'He's a darn good pilot': Family of Hillsboro plane crash victim shares story
Posted April 30, 2018 9:06 a.m. EDT
Portland, OR — The conditions of the pilot and passenger who survived a plane crash into an orchard outside Hillsboro are improving, according to Legacy Emanuel Medical Center.
A nursing supervisor told FOX 12 that 73-year-old Gary Hagstrom has been downgraded from "critical condition" to "serious condition." The other man who survived, 88-year-old Gennaro Avolio, is now in "fair condition."
Witnesses said the engine wasn't running and the plane hit a tree before going down.
The two men were pulled by firefighters from the YAK 52 Thursday afternoon. The Washington County Sheriff said the plane was having engine trouble before it crashed.
Sam Peck first heard of his stepfather's crash when one of Hagstrom's friends called him, concerned the plane he was flying might have gone down. Then Peck got a call from the hospital – confirming the devastating news.
"I was shaken up," Peck said. "It was so scary."
Since then, it's been an emotional roller-coaster for the family. They now feel grateful it seems the worst is behind them, and Hagstrom should make a full recovery.
"(The doctors) said he's very lucky to be alive and his guardian angels are working overtime," Peck said.
Peck said Hagstrom is on a ventilator, and although the family hasn't yet been able to speak him, his stepfather seems to be in good spirits. Still, the road to recovery will be a long one.
"He has two cracked vertebrae -- up in the chest area -- a couple cracked ribs, broken sternum, bump on the head from hitting the canopy a couple times, and a broken femur ball socket," Peck said.
Peck said Hagstrom was flying the World War II era Yak 52 as a favor for its owner. The plane belongs to the Classic Aircraft Aviation Museum in Hillsboro.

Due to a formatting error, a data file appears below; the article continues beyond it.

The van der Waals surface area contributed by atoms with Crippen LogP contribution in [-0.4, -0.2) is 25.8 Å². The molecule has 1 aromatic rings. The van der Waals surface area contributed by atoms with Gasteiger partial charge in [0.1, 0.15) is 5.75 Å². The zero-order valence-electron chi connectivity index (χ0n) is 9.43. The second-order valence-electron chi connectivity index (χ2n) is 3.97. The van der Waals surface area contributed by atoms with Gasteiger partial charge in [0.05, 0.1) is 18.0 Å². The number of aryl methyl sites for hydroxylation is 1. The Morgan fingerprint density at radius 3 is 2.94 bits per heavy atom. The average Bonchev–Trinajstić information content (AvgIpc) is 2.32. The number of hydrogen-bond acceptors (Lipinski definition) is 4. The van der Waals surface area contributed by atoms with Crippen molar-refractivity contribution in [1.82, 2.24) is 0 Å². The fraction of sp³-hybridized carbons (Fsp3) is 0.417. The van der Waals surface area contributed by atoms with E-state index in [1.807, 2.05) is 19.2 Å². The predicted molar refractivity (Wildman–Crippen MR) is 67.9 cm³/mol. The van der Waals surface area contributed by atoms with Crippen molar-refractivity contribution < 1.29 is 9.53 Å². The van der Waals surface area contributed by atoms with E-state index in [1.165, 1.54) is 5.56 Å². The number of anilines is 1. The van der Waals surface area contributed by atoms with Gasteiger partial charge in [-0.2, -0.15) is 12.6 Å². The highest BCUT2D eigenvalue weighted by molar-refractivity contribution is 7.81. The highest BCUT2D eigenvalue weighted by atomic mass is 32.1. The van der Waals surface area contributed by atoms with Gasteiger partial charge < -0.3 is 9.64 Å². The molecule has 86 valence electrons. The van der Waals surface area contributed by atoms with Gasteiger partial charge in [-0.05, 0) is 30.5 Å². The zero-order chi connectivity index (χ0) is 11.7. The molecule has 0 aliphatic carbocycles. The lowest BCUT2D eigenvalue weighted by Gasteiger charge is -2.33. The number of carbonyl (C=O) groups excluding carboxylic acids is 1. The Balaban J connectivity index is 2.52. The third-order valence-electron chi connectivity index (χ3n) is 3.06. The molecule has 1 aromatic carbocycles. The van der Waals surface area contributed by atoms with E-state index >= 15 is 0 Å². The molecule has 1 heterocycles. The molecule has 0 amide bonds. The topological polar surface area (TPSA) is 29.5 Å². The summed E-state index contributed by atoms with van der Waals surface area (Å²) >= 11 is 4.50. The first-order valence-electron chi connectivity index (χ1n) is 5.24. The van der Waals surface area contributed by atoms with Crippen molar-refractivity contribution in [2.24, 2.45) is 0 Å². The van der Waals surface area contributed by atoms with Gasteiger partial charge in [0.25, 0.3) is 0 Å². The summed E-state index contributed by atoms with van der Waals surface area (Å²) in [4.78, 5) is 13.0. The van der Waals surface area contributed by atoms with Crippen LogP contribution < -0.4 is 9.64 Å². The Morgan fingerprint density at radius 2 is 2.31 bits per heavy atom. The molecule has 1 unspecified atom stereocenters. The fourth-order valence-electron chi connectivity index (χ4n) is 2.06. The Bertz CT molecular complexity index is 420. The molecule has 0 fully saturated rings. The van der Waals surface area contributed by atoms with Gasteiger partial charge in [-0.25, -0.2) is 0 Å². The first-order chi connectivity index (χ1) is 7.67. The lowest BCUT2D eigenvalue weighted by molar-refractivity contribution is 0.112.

Hagstrom and Avolio planned to fly it from Creswell to Scappoose, until they had engine trouble, and rerouted – hoping to get to the Hillsboro Airport.
"He was trying to make that field (beyond the orchard), but the gravity got the better of him," Peck said. "It was because of his flight hours that he was just able to guide it in as best as he could."
And Hagstrom is no novice pilot.
Peck estimates his stepfather has about 50 years experience flying: he was a Navy pilot during the Vietnam War and then flew many years for American Airlines.
"I know he's a darn good pilot," Peck said, adding that his stepfather's skill likely saved both men's lives.
And although Hagstrom had never flown the Yak 52, Peck said he was familiar with the Russian plane, and even has a similar one sitting in his hanger.
The CJ-6 now waiting for him at home.
"He's stubborn, so he'll try to get back in the air as soon as he can," Peck said.
Peck said he believes his stepfather would have completed a full safety check before takeoff.
The FAA and the National Highway Traffic Safety Administration are still investigation the cause of the crash.